The standard advice given to writers is to brand yourself. Find a genre, and stick with it. This strategy has proven successful for many contemporary authors such as Danielle Steel and Mary Higgins Clark, but even Jane Austen had perfected the practice years earlier, and Agatha Christie used it to pen mysteries that ranked her in the sales zone with Shakespeare and the Bible!
So why have I chosen to go against the gold standard of good advice and cross genres? I admit, it’s probably because I have no business sense, but it’s also because I love to learn new things and to challenge myself creatively.
Let the Muse Take the Wheel
When I sit down to write a story, I don’t think about sales numbers or marketing strategies. I don’t even think about publishing it. Instead, I open myself to the creative flow and let the words find their way through me to the page. It’s not as hokey pokey as it sounds, but it isa beautiful, powerful, and spiritual process that helps me tap into something bigger than myself.
My first book was written with my daughter in my lap. Together, we wrote a simple story, searching online for stock photos to attach to each page. We printed the “book,” and stapled it together. In time, that handmade picture book was shared with her friends and their mothers, until it found its way to an agent and then to a publisher. Zonderkidz produced a two-book series, God is with Me through the Day; God is with Me through the Night. And before I knew it, I’d become a children’s book author.
I’d never planned to publish that book, and I hadn’t planned to publisher another. But life said, “Let’s do this!” So I sat down to write a novel, just to see if I had one in me. I’d always been an avid reader, and like most readers I thought maybe I had a story to tell too. I gave myself three months, from 3-5 a.m. Monday-Friday, and that’s how I wrote my first draft of Into the Free.
Again, I never planned to publish, and I didn’t tell anyone I was writing it. But the characters wouldn’t stop pestering me. I reached out to that old agent friend who’d landed my children’s book deal. Thanks to the fates and a brave publisher willing to take a risk on an unknown, I became a novelist.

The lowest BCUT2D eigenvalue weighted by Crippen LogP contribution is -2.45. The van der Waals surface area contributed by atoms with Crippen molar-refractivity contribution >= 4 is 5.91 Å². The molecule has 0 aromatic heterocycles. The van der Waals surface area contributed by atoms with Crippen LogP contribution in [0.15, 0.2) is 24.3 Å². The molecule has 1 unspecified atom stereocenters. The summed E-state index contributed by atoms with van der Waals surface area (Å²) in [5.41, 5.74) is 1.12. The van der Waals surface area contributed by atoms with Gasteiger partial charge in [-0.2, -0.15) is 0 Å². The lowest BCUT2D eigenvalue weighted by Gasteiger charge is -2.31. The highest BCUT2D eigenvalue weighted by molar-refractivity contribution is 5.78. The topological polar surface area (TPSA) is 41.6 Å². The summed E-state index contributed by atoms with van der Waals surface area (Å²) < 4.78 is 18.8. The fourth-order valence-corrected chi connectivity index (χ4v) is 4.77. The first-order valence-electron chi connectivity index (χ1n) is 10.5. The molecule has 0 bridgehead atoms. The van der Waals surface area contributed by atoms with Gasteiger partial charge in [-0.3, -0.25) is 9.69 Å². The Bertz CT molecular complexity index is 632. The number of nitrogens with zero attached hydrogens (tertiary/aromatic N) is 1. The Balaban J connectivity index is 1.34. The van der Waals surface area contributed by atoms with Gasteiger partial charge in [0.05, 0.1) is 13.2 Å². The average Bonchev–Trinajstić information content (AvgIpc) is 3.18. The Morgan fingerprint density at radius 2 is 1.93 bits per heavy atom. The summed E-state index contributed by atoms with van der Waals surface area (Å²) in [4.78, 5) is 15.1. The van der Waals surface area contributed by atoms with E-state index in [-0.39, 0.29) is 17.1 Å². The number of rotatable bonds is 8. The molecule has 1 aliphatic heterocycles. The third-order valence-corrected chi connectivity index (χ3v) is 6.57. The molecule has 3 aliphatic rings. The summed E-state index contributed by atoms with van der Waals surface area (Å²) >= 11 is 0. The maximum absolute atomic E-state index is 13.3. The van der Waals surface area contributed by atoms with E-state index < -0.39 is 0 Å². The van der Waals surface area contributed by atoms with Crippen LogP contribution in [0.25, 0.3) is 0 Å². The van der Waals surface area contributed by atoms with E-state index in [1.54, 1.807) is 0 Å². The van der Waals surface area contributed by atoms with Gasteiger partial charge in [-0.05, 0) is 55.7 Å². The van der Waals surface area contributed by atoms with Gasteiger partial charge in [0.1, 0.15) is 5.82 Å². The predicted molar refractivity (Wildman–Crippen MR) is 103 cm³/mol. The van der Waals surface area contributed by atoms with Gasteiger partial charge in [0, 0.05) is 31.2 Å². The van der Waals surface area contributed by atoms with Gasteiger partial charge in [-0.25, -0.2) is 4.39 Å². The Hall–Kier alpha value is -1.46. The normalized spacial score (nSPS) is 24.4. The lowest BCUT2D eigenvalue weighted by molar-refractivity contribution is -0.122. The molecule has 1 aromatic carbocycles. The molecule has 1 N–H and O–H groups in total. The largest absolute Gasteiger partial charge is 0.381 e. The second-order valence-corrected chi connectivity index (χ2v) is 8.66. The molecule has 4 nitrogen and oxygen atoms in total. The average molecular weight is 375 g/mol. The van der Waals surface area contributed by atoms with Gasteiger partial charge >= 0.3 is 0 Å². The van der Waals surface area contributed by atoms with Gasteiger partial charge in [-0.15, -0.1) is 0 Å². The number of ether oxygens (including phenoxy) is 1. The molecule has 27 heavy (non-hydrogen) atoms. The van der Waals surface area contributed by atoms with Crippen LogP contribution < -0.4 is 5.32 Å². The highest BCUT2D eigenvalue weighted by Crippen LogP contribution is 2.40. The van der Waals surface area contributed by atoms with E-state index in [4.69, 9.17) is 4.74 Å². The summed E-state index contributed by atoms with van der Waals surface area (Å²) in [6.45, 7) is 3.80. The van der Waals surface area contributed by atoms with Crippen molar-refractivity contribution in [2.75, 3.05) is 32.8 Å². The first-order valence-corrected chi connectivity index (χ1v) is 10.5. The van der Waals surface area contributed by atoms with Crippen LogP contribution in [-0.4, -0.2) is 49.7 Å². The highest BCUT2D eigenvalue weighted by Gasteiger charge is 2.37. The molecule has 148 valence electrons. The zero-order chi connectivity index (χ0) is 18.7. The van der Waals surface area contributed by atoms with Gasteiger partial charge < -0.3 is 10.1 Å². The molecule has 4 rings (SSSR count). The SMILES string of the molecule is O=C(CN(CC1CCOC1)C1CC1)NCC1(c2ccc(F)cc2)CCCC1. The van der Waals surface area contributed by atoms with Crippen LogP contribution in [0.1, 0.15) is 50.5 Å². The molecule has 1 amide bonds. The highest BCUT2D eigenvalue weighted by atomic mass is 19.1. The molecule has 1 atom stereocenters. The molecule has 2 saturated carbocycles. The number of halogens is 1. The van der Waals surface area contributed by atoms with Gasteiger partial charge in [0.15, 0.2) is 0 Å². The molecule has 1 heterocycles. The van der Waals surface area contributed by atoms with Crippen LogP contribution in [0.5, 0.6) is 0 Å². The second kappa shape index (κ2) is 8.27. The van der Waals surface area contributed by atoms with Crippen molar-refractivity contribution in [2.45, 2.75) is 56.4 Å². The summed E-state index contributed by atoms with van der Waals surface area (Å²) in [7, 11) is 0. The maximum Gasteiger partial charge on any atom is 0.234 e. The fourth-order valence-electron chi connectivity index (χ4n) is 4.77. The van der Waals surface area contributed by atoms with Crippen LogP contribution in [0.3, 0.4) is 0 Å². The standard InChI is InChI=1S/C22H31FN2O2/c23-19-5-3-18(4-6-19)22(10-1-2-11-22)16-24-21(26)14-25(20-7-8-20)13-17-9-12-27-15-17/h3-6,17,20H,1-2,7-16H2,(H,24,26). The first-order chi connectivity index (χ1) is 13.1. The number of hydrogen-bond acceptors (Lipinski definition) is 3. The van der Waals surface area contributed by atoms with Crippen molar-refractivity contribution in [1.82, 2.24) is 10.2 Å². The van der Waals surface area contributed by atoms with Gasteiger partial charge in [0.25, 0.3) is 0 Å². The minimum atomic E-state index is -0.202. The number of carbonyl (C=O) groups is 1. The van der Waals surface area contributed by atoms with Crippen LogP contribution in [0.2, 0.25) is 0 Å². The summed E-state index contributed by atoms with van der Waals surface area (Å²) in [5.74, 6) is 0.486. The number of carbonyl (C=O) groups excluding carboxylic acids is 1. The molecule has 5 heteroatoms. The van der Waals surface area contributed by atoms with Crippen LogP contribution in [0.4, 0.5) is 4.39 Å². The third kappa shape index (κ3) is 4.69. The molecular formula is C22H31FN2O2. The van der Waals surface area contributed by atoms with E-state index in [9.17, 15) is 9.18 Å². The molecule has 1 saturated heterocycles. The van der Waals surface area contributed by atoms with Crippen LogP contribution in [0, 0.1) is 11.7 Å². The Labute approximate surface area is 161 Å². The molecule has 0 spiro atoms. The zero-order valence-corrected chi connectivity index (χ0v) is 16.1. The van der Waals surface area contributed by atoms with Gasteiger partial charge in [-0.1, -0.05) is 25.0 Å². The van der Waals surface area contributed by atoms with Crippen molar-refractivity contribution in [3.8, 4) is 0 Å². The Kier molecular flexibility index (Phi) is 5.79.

From Children’s Books to Historical Novels to Contemporary Novels and MORE!
When that novel proved successful, I was fortunate to write a sequel, When Mountains Move. So with two historical novels under my belt, I suppose I should have stuck in that arena where my readership was strong and loyal. But the creative powers had to shake things up again with my third novel, taking me into the contemporary genre where I stayed for both The Feathered Boneand Perennials.
That too would have been a cozy place to perch, but life said, “Let’s not get too comfy, Julie.” Next thing I knew, I was being asked to write a creative nonfiction work, so now I’m excited to be launching Crescendo next week (July 16, Harper Collins). It’s my very first collaborative work and an inspirational story that brings me to yet another group of readers.
At least that’s what the marketing folks would tell you. Truth is, many of my readers have followed me from the start. Sure, some prefer one genre or the other. Some like the romance flair of When Mountains Move while others prefer the literary tone of Into the Free. Some dig the gritty edginess to The Feathered Bone while others enjoy the lighter themes in Perennials. Heck, my books even crossover from faith-based to secular audiences and from adult to YA. I just can’t find a box that fits me. And I think most of my readers can relate. I’m hoping these same readers will enjoy reading Crescendo too!
Magic in the Mix
Perhaps I’ve taken these chances because I’m also a reader who likes to mix things up a bit. When I find an author I enjoy reading, I love to see her try new things. Sometimes she wins. Sometimes she loses. But JK Rowling, Barbara Kingsolver, Jeannette Walls, and others will tell you, they just wanted to take on a new challenge, learn new things, and write what was being given to them by the universe.
I guess I tend to write like I read… a little bit of this, a little bit of that. And while it may not be the smartest business strategy, it certainly satisfies my creative curiosity. And for that, I’m a very happy girl.
PRO AUTHOR BRAND
- Gain creative freedom
- Reach diverse readerships
- Tackle new artistic challenges
- Work with authors of different genres
- Offer readers fresh material that isn’t formulaic
- Test your limits and expand as you grow
CON AUTHOR BRAND
- Limited by brand expectations
- Readership limited to that specific market
- May grow bored in time with themes/genre
- Author circles may be limited to those in your niche
- Work may eventually feel predictable to readers
- You may outgrow your own brand in time
- What genre do you prefer to read?
- As a writer, do you tend to stay in that genre or do you like to test the boundaries?
- What’s one way you’ve taken a risk as a writer? (whether on brand or off)
- If you veer from your main branding, do you use a pen name?
- What writers can you suggest as examples of those who have broken brand successfully?
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Julie Cantrell is an award-winning New York Times and USA TODAY bestselling author, editor, and TEDx speaker. Her first work of creative nonfiction, Crescendo, releases July 16.
Learn more at www.juliecantrell.com.